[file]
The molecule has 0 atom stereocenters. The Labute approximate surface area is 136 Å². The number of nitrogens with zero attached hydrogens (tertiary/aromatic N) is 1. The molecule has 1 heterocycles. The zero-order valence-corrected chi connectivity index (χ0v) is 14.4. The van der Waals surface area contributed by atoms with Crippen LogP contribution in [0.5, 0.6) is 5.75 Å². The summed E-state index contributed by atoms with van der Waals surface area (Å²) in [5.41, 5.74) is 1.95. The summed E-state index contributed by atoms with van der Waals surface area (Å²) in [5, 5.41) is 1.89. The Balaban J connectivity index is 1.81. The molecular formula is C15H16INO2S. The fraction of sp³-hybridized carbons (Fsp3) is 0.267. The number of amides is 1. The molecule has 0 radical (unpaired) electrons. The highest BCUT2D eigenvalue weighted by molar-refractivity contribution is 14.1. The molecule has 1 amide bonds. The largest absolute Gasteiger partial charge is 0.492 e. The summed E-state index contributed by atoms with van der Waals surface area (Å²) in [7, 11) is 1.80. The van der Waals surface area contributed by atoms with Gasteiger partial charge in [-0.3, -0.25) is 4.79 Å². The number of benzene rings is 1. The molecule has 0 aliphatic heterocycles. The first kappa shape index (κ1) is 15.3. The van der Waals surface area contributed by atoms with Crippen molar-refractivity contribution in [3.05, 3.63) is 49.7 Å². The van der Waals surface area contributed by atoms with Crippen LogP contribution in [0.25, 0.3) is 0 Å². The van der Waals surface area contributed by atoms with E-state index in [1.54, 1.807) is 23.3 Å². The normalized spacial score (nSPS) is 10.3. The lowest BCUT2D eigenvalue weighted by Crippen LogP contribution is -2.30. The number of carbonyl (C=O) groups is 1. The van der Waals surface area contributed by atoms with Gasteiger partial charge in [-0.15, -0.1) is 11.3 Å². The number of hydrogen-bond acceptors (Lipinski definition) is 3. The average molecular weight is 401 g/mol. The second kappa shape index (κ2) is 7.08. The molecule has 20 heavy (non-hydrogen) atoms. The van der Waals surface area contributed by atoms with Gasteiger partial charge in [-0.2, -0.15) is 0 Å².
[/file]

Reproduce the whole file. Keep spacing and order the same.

The molecule has 0 atom stereocenters. The Labute approximate surface area is 136 Å². The number of nitrogens with zero attached hydrogens (tertiary/aromatic N) is 1. The molecule has 1 heterocycles. The zero-order valence-corrected chi connectivity index (χ0v) is 14.4. The van der Waals surface area contributed by atoms with Crippen LogP contribution in [0.5, 0.6) is 5.75 Å². The summed E-state index contributed by atoms with van der Waals surface area (Å²) in [5.41, 5.74) is 1.95. The summed E-state index contributed by atoms with van der Waals surface area (Å²) in [5, 5.41) is 1.89. The Balaban J connectivity index is 1.81. The molecular formula is C15H16INO2S. The fraction of sp³-hybridized carbons (Fsp3) is 0.267. The number of amides is 1. The molecule has 0 radical (unpaired) electrons. The highest BCUT2D eigenvalue weighted by molar-refractivity contribution is 14.1. The molecule has 1 amide bonds. The largest absolute Gasteiger partial charge is 0.492 e. The summed E-state index contributed by atoms with van der Waals surface area (Å²) in [7, 11) is 1.80. The van der Waals surface area contributed by atoms with Gasteiger partial charge in [-0.3, -0.25) is 4.79 Å². The number of benzene rings is 1. The molecule has 0 aliphatic heterocycles. The first kappa shape index (κ1) is 15.3. The van der Waals surface area contributed by atoms with Crippen molar-refractivity contribution in [3.05, 3.63) is 49.7 Å². The van der Waals surface area contributed by atoms with Crippen LogP contribution in [0.25, 0.3) is 0 Å². The van der Waals surface area contributed by atoms with E-state index in [1.54, 1.807) is 23.3 Å². The normalized spacial score (nSPS) is 10.3. The lowest BCUT2D eigenvalue weighted by Crippen LogP contribution is -2.30. The number of carbonyl (C=O) groups is 1. The van der Waals surface area contributed by atoms with Gasteiger partial charge in [-0.15, -0.1) is 11.3 Å². The number of hydrogen-bond acceptors (Lipinski definition) is 3. The average molecular weight is 401 g/mol. The second kappa shape index (κ2) is 7.08. The molecule has 20 heavy (non-hydrogen) atoms. The van der Waals surface area contributed by atoms with Gasteiger partial charge in [-0.2, -0.15) is 0 Å².